Merial argues that the Court lacks personal jurisdiction because it lacks the "contacts, ties, or relations" with Nebraska necessary to satisfy due process. See Int'l Shoe Co. v. Washington, 326 U.S. 310, 319 (1945). In order to satisfy due process, a defendant must have minimum contacts with the forum state such that the maintenance of the suit does not offend traditional notions of fair play and substantial justice. Pangaea, 647 F.3d at 745; see also Dairy Farmers, 702 F.3d at 477. The fundamental inquiry is whether the defendant has purposefully availed itself of the benefits and protections of the forum state to such a degree that it should reasonably anticipate being haled into court there. Viasystems, 646 F.3d at 594; see also Dairy Farmers, 702 F.3d at 477. Purposeful availment is required to ensure that a defendant will not be haled into a jurisdiction solely as a result of random, fortuitous, or attenuated contacts, or the unilateral activity of another party or a third person. Stanton v. St. Jude Med., Inc., 340 F.3d 690, 693-94 (8th Cir. 2003). Jurisdiction is proper, however, where the contacts proximately result from actions by the defendant itself that create a substantial connection with the forum state. Id. at 694.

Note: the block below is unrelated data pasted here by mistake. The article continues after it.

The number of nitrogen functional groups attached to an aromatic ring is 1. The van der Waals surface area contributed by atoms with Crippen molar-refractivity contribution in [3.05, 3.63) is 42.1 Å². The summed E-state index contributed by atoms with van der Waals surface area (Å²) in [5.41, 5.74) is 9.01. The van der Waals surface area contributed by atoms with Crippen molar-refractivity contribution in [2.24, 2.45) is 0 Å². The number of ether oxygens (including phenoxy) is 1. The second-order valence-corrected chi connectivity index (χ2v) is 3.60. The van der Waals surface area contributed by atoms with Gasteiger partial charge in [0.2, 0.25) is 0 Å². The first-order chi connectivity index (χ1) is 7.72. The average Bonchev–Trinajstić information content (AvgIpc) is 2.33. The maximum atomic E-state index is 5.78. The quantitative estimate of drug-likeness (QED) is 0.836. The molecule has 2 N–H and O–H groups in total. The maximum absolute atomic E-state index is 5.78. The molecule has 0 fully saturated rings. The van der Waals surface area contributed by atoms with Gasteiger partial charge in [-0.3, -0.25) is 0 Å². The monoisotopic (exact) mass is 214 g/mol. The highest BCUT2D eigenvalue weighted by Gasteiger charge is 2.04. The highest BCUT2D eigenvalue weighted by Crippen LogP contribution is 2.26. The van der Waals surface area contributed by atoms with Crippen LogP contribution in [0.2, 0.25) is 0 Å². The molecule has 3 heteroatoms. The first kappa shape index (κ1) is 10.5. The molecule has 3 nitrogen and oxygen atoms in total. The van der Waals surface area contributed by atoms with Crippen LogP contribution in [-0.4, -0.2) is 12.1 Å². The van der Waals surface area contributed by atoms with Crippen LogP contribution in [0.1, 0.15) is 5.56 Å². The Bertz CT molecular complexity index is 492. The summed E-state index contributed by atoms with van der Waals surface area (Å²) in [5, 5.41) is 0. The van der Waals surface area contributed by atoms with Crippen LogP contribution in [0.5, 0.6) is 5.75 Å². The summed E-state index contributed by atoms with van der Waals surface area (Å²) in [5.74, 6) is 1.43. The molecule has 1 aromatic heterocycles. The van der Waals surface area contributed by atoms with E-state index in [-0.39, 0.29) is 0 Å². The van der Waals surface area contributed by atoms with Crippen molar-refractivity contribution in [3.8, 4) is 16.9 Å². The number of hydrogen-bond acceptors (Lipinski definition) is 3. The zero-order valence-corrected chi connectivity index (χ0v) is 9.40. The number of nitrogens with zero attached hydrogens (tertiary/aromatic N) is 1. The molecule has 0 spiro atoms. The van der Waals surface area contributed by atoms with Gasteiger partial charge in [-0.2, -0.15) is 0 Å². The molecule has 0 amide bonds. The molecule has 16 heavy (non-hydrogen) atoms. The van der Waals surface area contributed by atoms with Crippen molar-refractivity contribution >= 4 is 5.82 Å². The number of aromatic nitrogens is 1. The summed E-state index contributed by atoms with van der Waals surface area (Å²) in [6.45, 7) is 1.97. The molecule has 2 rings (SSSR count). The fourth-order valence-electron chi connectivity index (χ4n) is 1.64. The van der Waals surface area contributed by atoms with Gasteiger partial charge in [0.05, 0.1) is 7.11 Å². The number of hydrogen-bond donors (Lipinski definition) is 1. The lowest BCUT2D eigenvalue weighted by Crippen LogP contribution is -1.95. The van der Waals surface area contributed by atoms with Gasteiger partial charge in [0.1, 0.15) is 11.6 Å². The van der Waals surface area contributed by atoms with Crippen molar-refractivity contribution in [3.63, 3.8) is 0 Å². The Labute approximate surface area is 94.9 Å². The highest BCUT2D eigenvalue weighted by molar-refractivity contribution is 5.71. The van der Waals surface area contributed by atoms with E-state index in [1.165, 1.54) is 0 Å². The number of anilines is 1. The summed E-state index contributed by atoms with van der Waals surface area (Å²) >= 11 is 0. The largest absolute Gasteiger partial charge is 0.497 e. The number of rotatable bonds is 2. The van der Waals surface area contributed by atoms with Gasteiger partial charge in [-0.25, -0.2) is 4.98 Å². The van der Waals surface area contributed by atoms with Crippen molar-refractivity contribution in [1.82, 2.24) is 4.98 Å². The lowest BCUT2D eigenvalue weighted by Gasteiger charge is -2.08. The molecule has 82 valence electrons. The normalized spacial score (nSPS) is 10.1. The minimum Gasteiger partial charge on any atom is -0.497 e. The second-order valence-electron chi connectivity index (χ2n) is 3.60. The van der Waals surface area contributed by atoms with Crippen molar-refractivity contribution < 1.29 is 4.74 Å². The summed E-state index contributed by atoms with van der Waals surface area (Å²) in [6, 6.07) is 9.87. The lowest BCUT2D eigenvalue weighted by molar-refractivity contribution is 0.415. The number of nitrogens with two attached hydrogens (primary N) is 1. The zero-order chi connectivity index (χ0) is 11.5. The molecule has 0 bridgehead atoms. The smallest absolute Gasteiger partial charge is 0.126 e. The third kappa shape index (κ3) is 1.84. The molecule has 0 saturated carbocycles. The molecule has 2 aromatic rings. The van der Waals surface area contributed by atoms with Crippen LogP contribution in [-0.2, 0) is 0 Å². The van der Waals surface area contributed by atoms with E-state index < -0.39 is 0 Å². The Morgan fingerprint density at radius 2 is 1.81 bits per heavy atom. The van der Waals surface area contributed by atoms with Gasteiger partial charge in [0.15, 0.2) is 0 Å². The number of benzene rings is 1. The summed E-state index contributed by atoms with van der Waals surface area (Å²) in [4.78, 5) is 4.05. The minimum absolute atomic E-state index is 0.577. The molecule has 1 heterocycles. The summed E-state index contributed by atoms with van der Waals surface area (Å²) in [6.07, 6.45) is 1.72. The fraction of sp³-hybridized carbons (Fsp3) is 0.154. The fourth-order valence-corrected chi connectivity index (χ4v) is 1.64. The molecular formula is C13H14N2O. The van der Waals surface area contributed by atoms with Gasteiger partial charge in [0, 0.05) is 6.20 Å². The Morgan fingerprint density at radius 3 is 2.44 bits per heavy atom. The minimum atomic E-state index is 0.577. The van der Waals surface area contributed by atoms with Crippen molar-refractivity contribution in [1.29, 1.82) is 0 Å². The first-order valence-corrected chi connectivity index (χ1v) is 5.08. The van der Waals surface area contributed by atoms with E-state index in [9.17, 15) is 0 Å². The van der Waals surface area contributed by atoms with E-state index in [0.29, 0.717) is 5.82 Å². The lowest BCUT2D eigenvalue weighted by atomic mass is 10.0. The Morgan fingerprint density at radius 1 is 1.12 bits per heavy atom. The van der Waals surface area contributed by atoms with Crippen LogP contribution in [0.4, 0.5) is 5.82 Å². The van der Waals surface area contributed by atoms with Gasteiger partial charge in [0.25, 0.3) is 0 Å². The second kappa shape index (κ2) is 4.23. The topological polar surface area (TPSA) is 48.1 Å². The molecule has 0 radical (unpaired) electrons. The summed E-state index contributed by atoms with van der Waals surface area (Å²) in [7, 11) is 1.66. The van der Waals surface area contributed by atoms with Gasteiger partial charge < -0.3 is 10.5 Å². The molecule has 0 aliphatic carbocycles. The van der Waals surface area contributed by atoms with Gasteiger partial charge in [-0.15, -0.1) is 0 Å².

The minimum contacts necessary for due process may be the basis for either "general" or "specific" jurisdiction. Dairy Farmers, 702 F.3d at 475; Johnson v. Arden, 614 F.3d 785, 794 (8th Cir. 2010). A court obtains general jurisdiction against a defendant who has "continuous and systematic" contacts with the forum state, even if the injuries at issue in the lawsuit did not arise out of the defendant's activities directed at the forum. Id. Specific jurisdiction over a defendant, on the other hand, is exercised when a state asserts personal jurisdiction over a nonresident defendant that has purposefully availed itself of the privilege of conducting business in the forum in a suit arising out of or related to the defendant's contacts with the forum. See, Pangaea, 647 F.3d at 745-46; Johnson, 614 F.3d at 794-95. It is essential in each case that there be some act by which the defendant purposefully avails itself of the privilege of conducting activities within the forum state, thus invoking the benefits and protections of its laws. Dairy Farmers, 702 F.3d at 477; see also Hanson v. Denckla, 357 U.S. 235, 253 (1958).